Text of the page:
Every freelance writer, digital nomad, or remote worker who is traveling overseas will need Internet access – sooner or later. If you are working and traveling, you will need it the moment you arrive in a new country. No problem, many people think, I’ll use the hotel Wi-Fi, free access at McDonalds, or Wi-Fi hotspot at a nearby café. Sure, if you know what you are doing, because recent news reports showed us that multiple hotel Wi-Fi networks in Europe and Middle East were infiltrated so that hackers could collect guests’ banking and other passwords.
What can a traveler do to have an Internet access overseas that doesn’t cost a fortune and that is reliable and secure? The answer is to purchase a prepaid SIM card with a data plan in each country you visit.
The objective is to use a prepaid SIM card on a smartphone, or on a 4G router. You can use as much Internet you want without having to worry about paying more than the price of the data package you have paid for. Better yet, you can turn your smartphone into a Wi-Fi hotspot and connect your laptop or tablet to the Internet via your personal hotspot.
In many countries, a prepaid SIM card is easy to get. Find a mobile network operator’s retail shop, a mobile phone store, an electronics store, or in some countries, a kiosk that sells SIM cards. Choose the initial amount of data that you want (often starts from 1GB), and make sure you get the information on how to top up more data (if you need to). In some countries, there are no formalities – you just pay and that’s it. In other countries, you have to show your passport (the salesperson may have to copy it), and fill in a form.
Turn your smartphone into a Wi-Fi hotspot
Your SIM card is the key to establishing Internet access, but some technical stuff has to be maneuvered before it will work. If you only want Internet access for your smartphone, turn off the phone, remove the current SIM card from your phone, insert the prepaid card, and start the phone.
An advanced solution is to turn your phone into a WiFi access point for your other devices. Here is how to establish your own Wi-Fi hotspot:
1. Insert the prepaid SIM card into your phone, and start the phone.
2. On an Android device, tap Settings -> Mobile hotspot and tethering -> Mobile hotspot.
3. Tap the Mobile Hotspot switch to set it on. If this is the first time you are turning you phone into a Wi-Fi access point, change the hotspot name and password to your liking. This is the Wi-Fi network name your other devices will connect to and the password you have to enter on those other devices. Anyone within the Wi-Fi signal range can detect your hotspot and try to connect to it, so keep that in mind when choosing the password.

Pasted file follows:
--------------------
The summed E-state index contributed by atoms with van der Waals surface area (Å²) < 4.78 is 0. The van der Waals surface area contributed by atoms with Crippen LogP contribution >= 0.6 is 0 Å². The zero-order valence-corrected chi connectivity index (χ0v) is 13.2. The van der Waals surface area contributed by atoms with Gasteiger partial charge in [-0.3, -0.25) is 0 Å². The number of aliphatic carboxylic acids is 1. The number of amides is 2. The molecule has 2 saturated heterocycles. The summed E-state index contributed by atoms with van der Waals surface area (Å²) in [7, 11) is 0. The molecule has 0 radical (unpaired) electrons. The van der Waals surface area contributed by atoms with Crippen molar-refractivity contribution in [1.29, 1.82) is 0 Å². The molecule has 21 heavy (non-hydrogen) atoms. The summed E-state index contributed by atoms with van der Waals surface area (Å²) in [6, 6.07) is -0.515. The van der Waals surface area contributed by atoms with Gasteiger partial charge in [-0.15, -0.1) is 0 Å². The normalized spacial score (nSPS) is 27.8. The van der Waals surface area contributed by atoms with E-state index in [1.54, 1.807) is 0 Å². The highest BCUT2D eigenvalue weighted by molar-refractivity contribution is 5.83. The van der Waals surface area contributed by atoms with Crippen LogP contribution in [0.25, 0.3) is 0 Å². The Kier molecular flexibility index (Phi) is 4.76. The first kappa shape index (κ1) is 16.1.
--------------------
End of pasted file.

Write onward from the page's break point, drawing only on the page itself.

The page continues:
Depending on your phone’s Android version, the described process may vary a bit. Once completed, the phone’s Wi-Fi signal is reserved for connections to the hotspot (your phone), and your phone’s mobile network connection (it doesn’t matter if it is 4G or 3G, the only difference is the speed) provides access to the Internet for all devices.
Now, connect your laptop, or other device to the new hotspot you just created by entering the hotspot password you specified.
If you regularly need a personal Wi-Fi hotspot, get a dedicated 4G router
People who travel and work want to ensure they have the tools and connections everywhere they go. Assuming that you already have a SIM card with a data plan that you can use in a country where you have arrived, the best product to have is a Mobile Wi-Fi/4G router. The router connects to a 4G or 3G mobile network for Internet access, and provides Wi-Fi signal for your devices to connect to.
Having a dedicated device for Internet access lets you use your smartphone’s phone number for phone calls and messages, and save its battery.
The Wi-Fi/4G product category doesn’t have a self explanatory name, but for instance, this Amazon search lists plenty of products. The key things when choosing a product are:
The product is battery powered for mobility.
It is unlocked, and accepts any SIM card you insert into it.
4G is the fastest mobile data connection type at the moment, but as a backup connection, 3G works as well.
I have been using a Huawei 4G mobile router for a couple of years – sometimes continuously for months – without problems in many countries and on many networks.
When you get your router, connect your laptop to it. Login as admin, and change settings if you have to. This is important: save the router’s local IP address and admin password into your password manager, because you will have to access the router admin panel sooner or later. For instance, some networks send text messages to the phone number associated with the SIM card, and the only place where you can read them is the router’s admin panel.
The nice thing with prepaid SIM cards is that they work as a backup connection if your main Internet access point fails, and you can use it when on the road – without having to spend hours looking for a Wi-Fi signal.